A further important fact is that companies owning their vehicles should consider whether they have the capability, both in terms of space and availability of the power grid, to charge a significant number of vehicles (albeit at a slow rate of charge).
Figure 5 – Hydrogen fuelling in a Nikola Tre FCEV
This is quite critical, yet uncertain, as there is limited available information about how many cycles can a battery system withstand on a truck, or how many hours will a fuel cell last before its electrical production capacity decreases by 10% of its nominal level. Such parameters are essential, since a battery system, for example, can have an estimated cost of €50,000-100,000 according to the required range (assuming €150/kWh). Therefore, a battery replacement can result in large financial losses if it has not been properly planned for. Nowadays batteries offer a life of about 1,000 cycles, equivalent to about 5 years of truck service life, although they are already claimed to have up to 3,000 cycles within the next few years. On the other hand, fuel cells typically offer a lifetime of 10,000 hours, though manufacturers such as Ballard already offer 30,000, far beyond required.
Figure 6 – Battery layout in a BEV
While a diesel truck may cost around €80,000-120,000 these days, electric trucks cost three times as much and hydrogen trucks up to five times higher. In a best-case scenario, over the next 10 years, electric or fuel cell trucks will involve upfront investments up to twice as much as a diesel truck costs nowadays. As we have already mentioned, the initial investment may be an obstacle for purchasing these vehicles, but it is far from being the main factor, since there are other costs that arise throughout all the years of a vehicle’s use, such as the above-mentioned fuel or even maintenance costs and tolls. The higher efficiency of both battery and hydrogen alternatives means that (subject to costs) this difference in the upfront investment versus the diesel alternative can be regained. In addition, fewer movable components contribute to lower maintenance costs and the proposed 50-75% reductions in tolls over the next few years will help to move towards parity on the lifetime cost of the asset (TCO) of these alternatives, which is generally estimated in €/km.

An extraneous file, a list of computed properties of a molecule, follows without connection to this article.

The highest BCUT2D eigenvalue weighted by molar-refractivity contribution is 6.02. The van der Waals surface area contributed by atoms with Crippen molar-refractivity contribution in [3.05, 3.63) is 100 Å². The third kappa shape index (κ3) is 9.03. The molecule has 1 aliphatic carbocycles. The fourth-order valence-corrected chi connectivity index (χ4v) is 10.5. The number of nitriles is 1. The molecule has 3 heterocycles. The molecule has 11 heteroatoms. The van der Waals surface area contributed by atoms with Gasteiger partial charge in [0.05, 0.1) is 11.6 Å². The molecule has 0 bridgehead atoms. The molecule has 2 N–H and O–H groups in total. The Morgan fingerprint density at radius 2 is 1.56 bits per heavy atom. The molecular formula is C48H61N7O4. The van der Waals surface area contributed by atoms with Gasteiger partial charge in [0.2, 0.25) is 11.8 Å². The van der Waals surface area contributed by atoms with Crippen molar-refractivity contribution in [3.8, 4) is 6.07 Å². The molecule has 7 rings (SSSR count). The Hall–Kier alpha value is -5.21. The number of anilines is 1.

Figure 7 – TCO comparison of diesel, battery and fuel cell trucks. Source Powering the future of mobility (Ballard&Delloite)
Therefore, we regret the disappointment of those of you who thought that the answer was going to be black or white. Choosing the best alternative will therefore depend on the needs for the logistics operation, the space available to charge the electric vehicles in the case of choosing the BEV solution, and even the flexibility required by the vehicles being used. The payload is also a key parameter when choosing, as a company that carries clothes, for example, will have no problem at all, but a truck hauling a heavy load will need to maximise its payload capacity.
At SynerHy we have special tools to estimate the TCO of vehicle fleets based on multiple variables such as the ones mentioned above, with which we can estimate the best option available for each situation.
If you are interested, do not hesitate to contact us at firstname.lastname@example.org. We would be pleased to help you.